A Strange Course of Events Directed by Raphael Nadjari; written by Raphael Nadjari, Geoffrey Grison; with Ori Pfeffer, Moni Moshonov, Michaela Eshet, Bethany Gorenberg
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Reality in the films of Raphael Nadjari is that of an off-kilter routine, as we can see in his third Israeli feature, “A Strange Course of Events,” which was first screened during the Directors’ Fortnight at the 2013 Cannes Film Festival. Nadjari also made a wide-ranging documentary about the history of Israeli filmmaking, and before his Israeli features he directed three movies in the United States. Of the three pictures he has made in Israel – the first two were “Avanim” in 2004 and “Tehilim,” which competed at Cannes as an official selection in 2007 – “A Strange Course of Events” might seem to be the lightest. Some will probably claim that the story is too thin, that nothing happens, that the protagonists end up in the same place where they began. But that, to me, accounts for the charm of Nadjari’s film, which like his previous movies, shows the impact of the cinematic modernism that challenged traditional film narratives.
Whereas in both his previous Israeli movies some dramatic event set the plot in motion (a terrorist attack in “Avanim,” a car accident in “Tehilim”), there is no such event in Nadjari’s new film. Like other Israeli movies of recent years – such as Eran Kolirin’s “The Exchange,” Gur Bentwich’s “Up the Wrong Tree” or “Off-White Lies,” directed by Maya Kenig (who gives a good performance as an actress in Nadjari’s film) – “A Strange Course of Events” is a portrait of an Israeli masculinity that exists in an existential void of disconnection.
Shaul (Ori Pfeffer) is a 30-something divorced father with a daughter. His life is stuck in place, and he moves through his days in a constant state of gloom. Shaul works as a night nurse at a Tel Aviv health clinic, and for some reason, which is never explained – because people in Shaul’s situation don’t always do things out of a sense of purpose – he decides to visit his father, Shimon (Moni Moshonov), in Haifa. Although they have not met in five years, energetic Shimon welcomes his son as though they had only just seen each other. Shaul gets an even more enthusiastic reception from Bathy (Michaela Eshet), the woman with whom Shimon has lived since his wife died. Bathy owns a store selling energetic crystals at the same Haifa mall where Shimon works; she is all spiritual zeal of a cheery, somewhat disturbing kind. One of the most accurate insights the movie manages to convey is that Shimon and Bathy’s delight in seeing Shaul – Shimon after a long estrangement, Bathy for the first time – is actually a sign of apathy and emotional indifference. They are so happy to see him that you have to wonder if they care at all.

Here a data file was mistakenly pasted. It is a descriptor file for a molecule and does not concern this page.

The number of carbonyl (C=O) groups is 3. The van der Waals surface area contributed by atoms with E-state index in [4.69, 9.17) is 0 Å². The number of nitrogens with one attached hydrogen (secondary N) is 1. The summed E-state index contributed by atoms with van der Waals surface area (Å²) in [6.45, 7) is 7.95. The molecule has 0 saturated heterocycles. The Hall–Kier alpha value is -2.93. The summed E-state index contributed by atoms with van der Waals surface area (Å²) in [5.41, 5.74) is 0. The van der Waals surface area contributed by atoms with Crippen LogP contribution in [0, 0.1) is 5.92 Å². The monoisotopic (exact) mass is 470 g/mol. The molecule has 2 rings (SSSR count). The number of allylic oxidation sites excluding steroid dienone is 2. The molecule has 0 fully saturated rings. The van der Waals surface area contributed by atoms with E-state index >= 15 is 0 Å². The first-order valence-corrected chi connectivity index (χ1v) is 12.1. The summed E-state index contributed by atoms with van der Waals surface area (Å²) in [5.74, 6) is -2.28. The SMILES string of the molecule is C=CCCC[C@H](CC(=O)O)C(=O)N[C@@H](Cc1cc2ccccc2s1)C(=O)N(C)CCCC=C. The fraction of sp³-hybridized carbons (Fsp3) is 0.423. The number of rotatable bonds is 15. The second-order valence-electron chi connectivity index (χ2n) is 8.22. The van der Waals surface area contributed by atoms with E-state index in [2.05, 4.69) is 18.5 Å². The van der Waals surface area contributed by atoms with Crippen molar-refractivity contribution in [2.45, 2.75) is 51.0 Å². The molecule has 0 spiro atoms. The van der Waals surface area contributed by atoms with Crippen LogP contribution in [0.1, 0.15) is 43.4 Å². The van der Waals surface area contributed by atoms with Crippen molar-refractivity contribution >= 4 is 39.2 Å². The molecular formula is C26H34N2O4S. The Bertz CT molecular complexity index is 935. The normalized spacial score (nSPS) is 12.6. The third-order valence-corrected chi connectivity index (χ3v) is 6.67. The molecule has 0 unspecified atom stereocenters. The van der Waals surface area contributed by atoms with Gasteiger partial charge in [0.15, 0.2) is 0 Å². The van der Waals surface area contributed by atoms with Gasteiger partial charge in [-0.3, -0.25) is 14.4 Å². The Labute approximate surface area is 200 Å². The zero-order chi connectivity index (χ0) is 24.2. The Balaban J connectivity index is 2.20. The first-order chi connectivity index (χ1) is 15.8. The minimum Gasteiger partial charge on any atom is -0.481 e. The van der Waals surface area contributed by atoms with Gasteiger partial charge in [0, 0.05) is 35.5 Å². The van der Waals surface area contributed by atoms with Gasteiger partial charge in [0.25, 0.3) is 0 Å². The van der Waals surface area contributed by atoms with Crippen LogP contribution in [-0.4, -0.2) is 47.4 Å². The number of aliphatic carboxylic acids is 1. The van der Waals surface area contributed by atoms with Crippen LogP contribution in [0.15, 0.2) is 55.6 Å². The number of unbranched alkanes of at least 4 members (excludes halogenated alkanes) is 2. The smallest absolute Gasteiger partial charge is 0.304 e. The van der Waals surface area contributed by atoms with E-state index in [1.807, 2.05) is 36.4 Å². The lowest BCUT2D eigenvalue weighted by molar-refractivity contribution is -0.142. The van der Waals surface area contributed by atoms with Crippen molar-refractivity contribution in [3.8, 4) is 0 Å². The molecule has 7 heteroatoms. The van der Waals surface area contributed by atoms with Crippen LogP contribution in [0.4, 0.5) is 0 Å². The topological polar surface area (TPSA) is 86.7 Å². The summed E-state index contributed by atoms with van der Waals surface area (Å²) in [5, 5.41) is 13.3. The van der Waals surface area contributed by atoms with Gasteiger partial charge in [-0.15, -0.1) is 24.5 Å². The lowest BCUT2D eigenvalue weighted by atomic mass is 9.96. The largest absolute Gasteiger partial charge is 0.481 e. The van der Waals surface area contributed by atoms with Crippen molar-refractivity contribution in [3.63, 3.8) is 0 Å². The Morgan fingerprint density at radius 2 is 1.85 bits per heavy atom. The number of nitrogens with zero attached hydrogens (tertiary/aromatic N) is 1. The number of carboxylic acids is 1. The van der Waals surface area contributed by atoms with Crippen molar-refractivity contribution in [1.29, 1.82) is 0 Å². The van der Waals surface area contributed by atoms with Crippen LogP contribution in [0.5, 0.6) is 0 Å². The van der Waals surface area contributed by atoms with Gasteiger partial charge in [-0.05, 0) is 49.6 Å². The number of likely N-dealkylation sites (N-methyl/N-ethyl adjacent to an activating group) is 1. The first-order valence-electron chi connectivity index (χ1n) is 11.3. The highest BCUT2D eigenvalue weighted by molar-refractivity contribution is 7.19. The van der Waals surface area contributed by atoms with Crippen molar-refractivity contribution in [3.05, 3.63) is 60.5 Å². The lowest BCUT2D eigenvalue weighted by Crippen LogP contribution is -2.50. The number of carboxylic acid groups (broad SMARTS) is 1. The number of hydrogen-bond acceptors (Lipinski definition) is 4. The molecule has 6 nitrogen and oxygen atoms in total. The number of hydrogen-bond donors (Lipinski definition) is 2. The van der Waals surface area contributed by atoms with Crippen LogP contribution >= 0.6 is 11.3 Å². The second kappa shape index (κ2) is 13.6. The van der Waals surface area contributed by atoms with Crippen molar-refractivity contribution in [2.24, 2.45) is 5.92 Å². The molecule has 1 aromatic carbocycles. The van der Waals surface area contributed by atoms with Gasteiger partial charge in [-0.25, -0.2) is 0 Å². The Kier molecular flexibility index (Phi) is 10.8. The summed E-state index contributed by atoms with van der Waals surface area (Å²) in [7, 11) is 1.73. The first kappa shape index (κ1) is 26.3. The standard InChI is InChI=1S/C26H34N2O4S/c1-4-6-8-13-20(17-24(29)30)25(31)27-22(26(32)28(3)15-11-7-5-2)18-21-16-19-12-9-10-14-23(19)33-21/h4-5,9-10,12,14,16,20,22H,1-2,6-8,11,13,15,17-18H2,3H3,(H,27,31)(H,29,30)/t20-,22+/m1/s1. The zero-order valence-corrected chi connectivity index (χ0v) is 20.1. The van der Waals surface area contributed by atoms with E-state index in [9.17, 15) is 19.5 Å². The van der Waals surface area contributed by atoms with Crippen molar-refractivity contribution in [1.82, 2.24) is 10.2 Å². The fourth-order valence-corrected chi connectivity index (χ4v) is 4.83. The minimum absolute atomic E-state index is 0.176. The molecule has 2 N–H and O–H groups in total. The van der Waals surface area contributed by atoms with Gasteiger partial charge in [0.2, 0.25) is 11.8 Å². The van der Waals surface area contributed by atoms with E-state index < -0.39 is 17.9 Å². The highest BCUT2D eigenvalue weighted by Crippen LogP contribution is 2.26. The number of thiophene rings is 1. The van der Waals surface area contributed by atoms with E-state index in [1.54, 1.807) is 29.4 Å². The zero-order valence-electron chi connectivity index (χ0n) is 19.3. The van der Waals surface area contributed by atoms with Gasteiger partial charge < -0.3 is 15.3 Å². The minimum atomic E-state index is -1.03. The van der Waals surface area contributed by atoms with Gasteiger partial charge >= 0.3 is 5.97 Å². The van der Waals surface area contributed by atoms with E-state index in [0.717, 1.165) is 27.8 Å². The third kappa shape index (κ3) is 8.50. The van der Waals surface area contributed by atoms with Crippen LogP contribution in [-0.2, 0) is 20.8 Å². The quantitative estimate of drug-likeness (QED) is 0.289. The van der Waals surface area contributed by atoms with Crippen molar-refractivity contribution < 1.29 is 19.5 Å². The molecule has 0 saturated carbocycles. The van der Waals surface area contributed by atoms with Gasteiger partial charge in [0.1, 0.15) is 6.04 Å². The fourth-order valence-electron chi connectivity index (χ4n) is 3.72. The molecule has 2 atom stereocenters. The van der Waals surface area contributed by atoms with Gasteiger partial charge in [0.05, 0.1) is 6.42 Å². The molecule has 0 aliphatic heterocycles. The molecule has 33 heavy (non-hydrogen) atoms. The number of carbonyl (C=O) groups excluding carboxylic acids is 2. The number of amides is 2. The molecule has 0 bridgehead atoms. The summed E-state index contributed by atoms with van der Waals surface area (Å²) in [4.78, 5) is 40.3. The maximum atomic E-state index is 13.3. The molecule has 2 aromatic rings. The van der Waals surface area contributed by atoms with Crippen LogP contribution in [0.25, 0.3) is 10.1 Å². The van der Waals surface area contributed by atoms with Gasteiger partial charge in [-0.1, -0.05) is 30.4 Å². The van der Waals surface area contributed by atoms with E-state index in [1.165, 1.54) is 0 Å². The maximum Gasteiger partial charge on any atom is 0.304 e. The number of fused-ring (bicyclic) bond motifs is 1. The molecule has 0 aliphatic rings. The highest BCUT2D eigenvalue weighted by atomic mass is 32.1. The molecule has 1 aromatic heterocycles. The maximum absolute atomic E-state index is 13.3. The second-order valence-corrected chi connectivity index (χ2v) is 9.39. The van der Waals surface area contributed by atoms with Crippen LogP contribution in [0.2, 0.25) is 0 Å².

“A Strange Course of Events” has an interesting connection to Nadjari’s previous film, “Tehilim.” Whereas the earlier movie followed a mother and her two sons as they grappled with the mysterious disappearance of the father at the beginning of the story – a mystery that the film never solved, since what interested Nadjari was not the answer but how people dealt with the situation – the new picture shows us a father being rediscovered by his son. The discovery, however, does little to help the son in his various predicaments. “A Strange Course of Events” follows the two days Shaul spends in Haifa; during these days, we get to meet his daughter, and Shaul himself undergoes a series of adventures, some of them embarrassing and even comic. Still, despite the wry humor that pervades the movie, there is also a sense of melancholy, and Nadjari is careful not to overstep in either direction, leaving both as part of the mundane everyday, which he portrays as not only out of kilter, but fragile and broken.
Images of fracture appear in the movie several times, both concretely and symbolically, and the narrative itself, which sometimes skips over certain stages, creates the sense of a fractured life, a life that has lost the continuity it was supposed to have. The tone of “A Strange Course of Events” also shifts sharply, adding to the sense of a reality that hangs semi-sideways. This might prove problematic for viewers who like their narratives continuous and logical, but if you think about it, that isn’t what life is like, is it?
“A Strange Course of Events” is ultimately an allegory of existential disconnection. Rather than use this theme as the basis for a momentous drama, the movie chooses, conversely, to insert that disconnection into ordinary existence. It does so gently, almost matter-of-factly, situating it between the dismal and the entertaining, and between everyday routine and experiences that will never fit smoothly into it.
Not everything works in Nadjari’s film, and some of his plot solutions seemed to me unnecessary precisely because they were too explicit. On the whole, however, “A Strange Course of Events” is a work of intelligent filmmaking that owes its power, among others things, to its seeming simplicity. The entire cast does good work, and kudos are due especially to Michaela Eshet for a charming performance that manages also to make us a bit uneasy, thus representing the emotional twilight zone in which the entire story takes place.